Mysterious, oblique fashion icon of the twentieth century, Gabrielle ‘Coco’ Chanel designed her own story as creatively as she designed her clothes. And this wonderful book by her friend and contemporary, Paul Morand, tells the tale in Coco Chanel’s very own self-aware words.
Paul Morand was born in Paris in 1888. From his first short story collection introduced by his friend Marcel Proust in 1921, he would go on to publish poetry, novels, short stories and travel books.
It was a chaotic time in Europe, shortly after the end of the second world war, when Morand met Chanel in a series of evening interviews during the winter of 1946. Their long conversations in a St. Moritz Hotel during her post war exile from Paris revealed Chanel’s life philosophy. Her words were devoured by Morand and scribbled in notebooks after the meetings. Forgotten until after Chanel’s death in 1971, Morand rediscovered his notes and was surprised at how vivid a picture his scribbles painted of the famously reclusive icon.
Morand’s ‘Allure of Chanel’ was first published in 1976, the year Morand himself died. This is Chanel’s story of Chanel; not so much a biography but selected memories and attitudes told in Chanel’s voice so you can almost hear her joy and venom come from the pages. Alongside Chanel’s story you get to consume her illuminating and critical opinions on the friends and people that surrounded her – Misia Sert, Erik Satie, Igor Stravinsky, Picasso, Jean Cocteau, Blaise Cendrars and Serge Lifar.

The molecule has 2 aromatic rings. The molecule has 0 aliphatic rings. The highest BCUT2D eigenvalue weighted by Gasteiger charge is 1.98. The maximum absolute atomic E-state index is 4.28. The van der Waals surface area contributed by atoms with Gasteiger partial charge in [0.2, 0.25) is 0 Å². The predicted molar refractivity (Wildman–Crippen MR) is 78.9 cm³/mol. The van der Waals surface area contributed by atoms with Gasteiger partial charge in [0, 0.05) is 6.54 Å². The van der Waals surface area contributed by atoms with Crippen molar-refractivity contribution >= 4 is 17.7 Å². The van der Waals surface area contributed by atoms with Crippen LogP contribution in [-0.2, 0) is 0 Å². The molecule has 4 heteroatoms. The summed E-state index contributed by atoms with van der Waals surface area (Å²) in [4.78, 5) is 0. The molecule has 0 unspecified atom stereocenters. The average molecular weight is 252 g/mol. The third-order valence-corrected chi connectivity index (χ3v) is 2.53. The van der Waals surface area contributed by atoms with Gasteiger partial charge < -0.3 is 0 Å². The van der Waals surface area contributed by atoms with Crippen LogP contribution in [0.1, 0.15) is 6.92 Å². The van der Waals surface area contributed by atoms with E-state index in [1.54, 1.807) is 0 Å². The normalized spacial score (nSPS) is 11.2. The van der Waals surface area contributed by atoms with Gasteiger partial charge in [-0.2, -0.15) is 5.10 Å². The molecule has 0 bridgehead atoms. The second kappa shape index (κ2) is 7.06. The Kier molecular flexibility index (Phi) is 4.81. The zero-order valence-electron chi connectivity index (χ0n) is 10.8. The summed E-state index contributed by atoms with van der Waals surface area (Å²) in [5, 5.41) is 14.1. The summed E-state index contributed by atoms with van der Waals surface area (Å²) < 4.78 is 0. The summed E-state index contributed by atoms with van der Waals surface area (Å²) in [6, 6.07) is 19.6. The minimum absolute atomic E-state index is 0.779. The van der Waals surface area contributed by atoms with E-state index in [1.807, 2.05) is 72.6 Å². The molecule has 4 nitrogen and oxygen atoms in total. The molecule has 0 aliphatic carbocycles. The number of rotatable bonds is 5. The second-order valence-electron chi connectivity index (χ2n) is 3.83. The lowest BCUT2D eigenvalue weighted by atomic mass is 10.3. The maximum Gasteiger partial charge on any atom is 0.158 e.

In this brand new, deluxe edition, the original prose of Morand’s ‘Allure of Chanel’ are brought alive by new, black and white sketches by Karl Lagerfeld. The images are exquisite of course, of Chanel at her famous Rue de Cambon headquarters, playing cards in Monte Carlo, at leisure on horseback and in Venice; of Chanel fashion through the decades; of the people she was surrounded by.
This is a beautiful book that offers a striking and intimate insight into Chanel’s restlessly creative mind. As Chanel herself said to Morand, “The hardness of the mirror reflects my own hardness back to me; it’s a struggle between it and me – it expresses what is peculiar to myself, a person who is efficient, optimistic, passionate, realistic, combative, mocking and incredulous…there are my gold-brown eyes which guard the entrance to my heart – there one can see that I am a woman. A poor woman.”
‘The Allure of Chanel’ by Paul Morand with illustrations by Karl Lagerfeld is published by Pushkin Press.